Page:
About this item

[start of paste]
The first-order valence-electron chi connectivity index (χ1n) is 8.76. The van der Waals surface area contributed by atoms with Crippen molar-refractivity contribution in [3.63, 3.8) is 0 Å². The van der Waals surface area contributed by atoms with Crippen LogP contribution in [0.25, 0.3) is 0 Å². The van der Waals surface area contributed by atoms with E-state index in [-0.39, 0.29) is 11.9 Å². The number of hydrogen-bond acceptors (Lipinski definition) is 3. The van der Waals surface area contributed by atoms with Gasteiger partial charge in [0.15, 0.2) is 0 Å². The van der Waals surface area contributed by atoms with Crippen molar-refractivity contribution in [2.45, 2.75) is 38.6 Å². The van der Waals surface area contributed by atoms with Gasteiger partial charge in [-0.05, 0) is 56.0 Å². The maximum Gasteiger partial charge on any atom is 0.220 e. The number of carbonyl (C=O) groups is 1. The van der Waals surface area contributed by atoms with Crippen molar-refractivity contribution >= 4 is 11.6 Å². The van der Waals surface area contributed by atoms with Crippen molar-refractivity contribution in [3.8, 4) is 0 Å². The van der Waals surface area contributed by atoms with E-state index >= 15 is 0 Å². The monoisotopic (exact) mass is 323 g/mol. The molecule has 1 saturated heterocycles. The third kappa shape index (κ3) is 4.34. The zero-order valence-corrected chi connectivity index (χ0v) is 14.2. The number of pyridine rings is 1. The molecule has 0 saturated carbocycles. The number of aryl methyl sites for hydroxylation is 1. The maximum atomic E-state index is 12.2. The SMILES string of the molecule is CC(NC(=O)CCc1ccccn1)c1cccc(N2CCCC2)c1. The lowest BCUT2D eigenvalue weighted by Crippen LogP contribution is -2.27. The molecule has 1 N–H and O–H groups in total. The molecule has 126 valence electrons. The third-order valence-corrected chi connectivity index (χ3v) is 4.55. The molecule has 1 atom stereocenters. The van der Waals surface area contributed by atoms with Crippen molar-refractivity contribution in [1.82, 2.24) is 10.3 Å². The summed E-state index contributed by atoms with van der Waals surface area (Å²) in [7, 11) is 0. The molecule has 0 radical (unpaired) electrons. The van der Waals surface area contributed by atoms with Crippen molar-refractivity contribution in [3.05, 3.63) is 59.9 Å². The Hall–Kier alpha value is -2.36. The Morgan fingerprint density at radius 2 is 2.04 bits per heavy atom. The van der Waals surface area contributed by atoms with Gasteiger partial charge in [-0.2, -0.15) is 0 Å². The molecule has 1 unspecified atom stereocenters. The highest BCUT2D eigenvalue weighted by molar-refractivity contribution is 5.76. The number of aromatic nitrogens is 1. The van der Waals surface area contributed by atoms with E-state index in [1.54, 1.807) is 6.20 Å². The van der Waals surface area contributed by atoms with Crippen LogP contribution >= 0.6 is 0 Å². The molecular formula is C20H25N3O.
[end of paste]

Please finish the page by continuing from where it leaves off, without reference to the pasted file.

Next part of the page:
This volume, from an international and interdisciplinary cohort of scholars, offers independent-minded essays about central Greek texts and about the relation of social theory and comparative method to the study of archaic and classical Greek literature. It is in honour of James M. Redfield, whose innovative and theoretically-informed work has been a touchstone for the contributors; it includes an Introduction that discusses Redfield’s work, as well as a complete Bibliography of Redfield’s scholarship. The volume is divided into three parts: on Homer; Plato in conversation with epic, tragedy, and comedy; and finally reception and transmission. An exploration of the dialectical relationship between literary genre and social form animates many of the essays. Drawing on work in anthropology, linguistics, sociology, art history, and philosophy, this volume offers ground-breaking perspectives on the study of Greek literature. It will be an invaluable resource to students and researchers alike.